What the Khashoggi case means for all dissidents

By MOHAMED EL DAHSHAN | Special to The Washington Post | Published: November 2, 2018

Soon before before Jamal Khashoggi went into his country’s consulate, never again to be seen alive, Egyptian opposition figure Mostafa al Naggar left his office and never reached his destination. His whereabouts remain unknown, and despite a strong suspicion that the Egyptian government might be behind his disappearance, the police — which have a long-documented history of disappearing political opponents — have simply denied any wrongdoing.

But al Naggar’s case did not attract a modicum of the attention that Khashoggi’s tragic case has.

Maltese investigative journalist Daphne Caruana Galizia, killed a year ago by car bomb, also still awaits justice. As a longtime reporter on corruption issues in her home country, she had multiple run-ins with the state, which had her arrested twice for doing her work. Three men have been accused of the murder, but her family is adamant that the mastermind of her murder is still at large.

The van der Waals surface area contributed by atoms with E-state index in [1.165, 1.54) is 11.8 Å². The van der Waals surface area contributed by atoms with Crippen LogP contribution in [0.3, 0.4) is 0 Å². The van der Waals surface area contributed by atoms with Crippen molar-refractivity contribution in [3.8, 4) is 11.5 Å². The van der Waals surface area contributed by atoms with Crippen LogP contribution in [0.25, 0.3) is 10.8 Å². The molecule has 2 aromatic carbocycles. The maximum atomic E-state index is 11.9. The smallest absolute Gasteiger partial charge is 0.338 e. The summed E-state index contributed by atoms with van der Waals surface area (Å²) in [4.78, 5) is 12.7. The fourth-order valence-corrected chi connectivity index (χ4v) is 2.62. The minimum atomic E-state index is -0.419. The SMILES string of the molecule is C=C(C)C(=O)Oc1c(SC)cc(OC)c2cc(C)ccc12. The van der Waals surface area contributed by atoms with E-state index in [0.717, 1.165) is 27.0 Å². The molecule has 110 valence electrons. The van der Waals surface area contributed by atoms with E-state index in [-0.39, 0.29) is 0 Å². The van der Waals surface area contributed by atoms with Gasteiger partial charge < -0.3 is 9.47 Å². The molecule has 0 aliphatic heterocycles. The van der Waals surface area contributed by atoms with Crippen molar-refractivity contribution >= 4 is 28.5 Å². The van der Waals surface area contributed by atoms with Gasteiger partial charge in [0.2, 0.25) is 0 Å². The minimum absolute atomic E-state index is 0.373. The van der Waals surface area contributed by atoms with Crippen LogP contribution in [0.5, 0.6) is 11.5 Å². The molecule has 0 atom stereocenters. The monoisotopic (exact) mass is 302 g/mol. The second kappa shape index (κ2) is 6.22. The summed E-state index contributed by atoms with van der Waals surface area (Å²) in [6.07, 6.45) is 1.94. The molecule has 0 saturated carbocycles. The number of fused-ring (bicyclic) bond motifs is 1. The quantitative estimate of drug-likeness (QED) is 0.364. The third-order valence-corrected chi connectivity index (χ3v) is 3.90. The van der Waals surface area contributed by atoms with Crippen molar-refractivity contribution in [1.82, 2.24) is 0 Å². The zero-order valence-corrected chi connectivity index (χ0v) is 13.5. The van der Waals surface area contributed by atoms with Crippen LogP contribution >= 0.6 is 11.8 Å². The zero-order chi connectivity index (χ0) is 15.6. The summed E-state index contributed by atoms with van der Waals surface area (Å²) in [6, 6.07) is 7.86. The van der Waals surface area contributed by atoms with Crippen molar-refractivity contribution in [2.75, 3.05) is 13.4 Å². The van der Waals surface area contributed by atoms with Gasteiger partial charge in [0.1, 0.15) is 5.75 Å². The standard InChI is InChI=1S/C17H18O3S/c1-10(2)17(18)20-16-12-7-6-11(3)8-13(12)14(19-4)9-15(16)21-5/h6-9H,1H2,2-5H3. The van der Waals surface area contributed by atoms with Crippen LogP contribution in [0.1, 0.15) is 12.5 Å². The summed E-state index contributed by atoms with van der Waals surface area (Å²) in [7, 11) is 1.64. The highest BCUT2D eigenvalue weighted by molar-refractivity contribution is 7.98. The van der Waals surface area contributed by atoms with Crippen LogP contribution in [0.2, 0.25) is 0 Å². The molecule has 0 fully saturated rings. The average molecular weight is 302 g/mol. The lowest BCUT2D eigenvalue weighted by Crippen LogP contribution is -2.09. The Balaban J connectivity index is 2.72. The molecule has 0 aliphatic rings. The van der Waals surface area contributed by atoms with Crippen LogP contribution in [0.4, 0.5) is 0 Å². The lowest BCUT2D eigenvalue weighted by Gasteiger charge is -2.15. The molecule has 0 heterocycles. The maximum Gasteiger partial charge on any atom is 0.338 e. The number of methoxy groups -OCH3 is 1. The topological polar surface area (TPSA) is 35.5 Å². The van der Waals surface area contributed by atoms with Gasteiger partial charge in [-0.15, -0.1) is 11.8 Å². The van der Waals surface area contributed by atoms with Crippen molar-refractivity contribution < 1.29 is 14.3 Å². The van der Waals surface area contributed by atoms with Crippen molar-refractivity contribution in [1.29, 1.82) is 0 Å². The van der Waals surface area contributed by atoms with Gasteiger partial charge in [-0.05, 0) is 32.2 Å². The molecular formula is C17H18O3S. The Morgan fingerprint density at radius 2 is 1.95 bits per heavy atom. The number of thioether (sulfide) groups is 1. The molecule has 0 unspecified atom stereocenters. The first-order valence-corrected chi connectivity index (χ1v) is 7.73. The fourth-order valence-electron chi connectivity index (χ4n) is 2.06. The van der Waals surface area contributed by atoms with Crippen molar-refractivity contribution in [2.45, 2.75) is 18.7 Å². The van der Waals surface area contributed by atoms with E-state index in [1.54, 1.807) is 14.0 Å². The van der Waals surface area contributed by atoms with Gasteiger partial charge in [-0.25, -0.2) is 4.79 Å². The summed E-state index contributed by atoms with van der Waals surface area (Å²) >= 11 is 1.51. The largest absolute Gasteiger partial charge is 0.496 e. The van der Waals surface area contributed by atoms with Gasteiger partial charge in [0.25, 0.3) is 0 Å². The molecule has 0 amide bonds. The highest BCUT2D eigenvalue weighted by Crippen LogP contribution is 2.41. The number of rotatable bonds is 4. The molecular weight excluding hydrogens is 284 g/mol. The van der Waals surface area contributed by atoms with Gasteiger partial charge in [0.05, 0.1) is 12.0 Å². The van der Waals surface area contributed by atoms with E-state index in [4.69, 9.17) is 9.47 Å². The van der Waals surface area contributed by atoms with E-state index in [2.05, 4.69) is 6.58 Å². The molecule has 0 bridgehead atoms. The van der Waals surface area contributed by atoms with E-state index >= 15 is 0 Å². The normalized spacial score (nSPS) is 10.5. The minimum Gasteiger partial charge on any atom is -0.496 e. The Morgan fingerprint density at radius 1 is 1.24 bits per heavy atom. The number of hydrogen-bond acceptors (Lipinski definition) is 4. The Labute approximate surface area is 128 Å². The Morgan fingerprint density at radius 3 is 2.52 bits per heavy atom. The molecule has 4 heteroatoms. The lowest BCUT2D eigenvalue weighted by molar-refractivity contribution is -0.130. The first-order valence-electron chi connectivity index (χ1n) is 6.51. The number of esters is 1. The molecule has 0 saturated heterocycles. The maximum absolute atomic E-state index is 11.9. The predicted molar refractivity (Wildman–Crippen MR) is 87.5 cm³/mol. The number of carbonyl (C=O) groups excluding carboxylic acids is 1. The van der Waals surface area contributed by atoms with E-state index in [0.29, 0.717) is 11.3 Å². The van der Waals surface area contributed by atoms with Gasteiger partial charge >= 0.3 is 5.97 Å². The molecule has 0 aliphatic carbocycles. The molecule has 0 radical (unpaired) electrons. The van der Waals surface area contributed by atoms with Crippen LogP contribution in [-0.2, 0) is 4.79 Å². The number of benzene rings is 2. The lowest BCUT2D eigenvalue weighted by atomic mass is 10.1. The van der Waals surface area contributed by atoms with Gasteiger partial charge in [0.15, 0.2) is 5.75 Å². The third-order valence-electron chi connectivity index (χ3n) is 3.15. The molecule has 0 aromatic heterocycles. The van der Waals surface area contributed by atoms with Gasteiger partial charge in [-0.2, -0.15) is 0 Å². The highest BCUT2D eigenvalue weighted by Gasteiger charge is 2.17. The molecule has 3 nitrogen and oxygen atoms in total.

Raif Badawi has been in prison in Saudi Arabia since 2012, serving a sentence of 10 years and 1,000 lashes for “insulting Islam through electronic channels,” for creating a website. Human rights organizations occasionally remind us of his plight, and Canada, whose citizenship Badawi’s wife and children hold, occasionally chimes in sheepishly.

And while Turkish President Recep Tayyip Erdogan positions himself as the seeker of truth for Khashoggi, Turkey remains one of the worst offenders against journalists globally. Just last month, it sentenced three journalists to jail for “insulting the president.”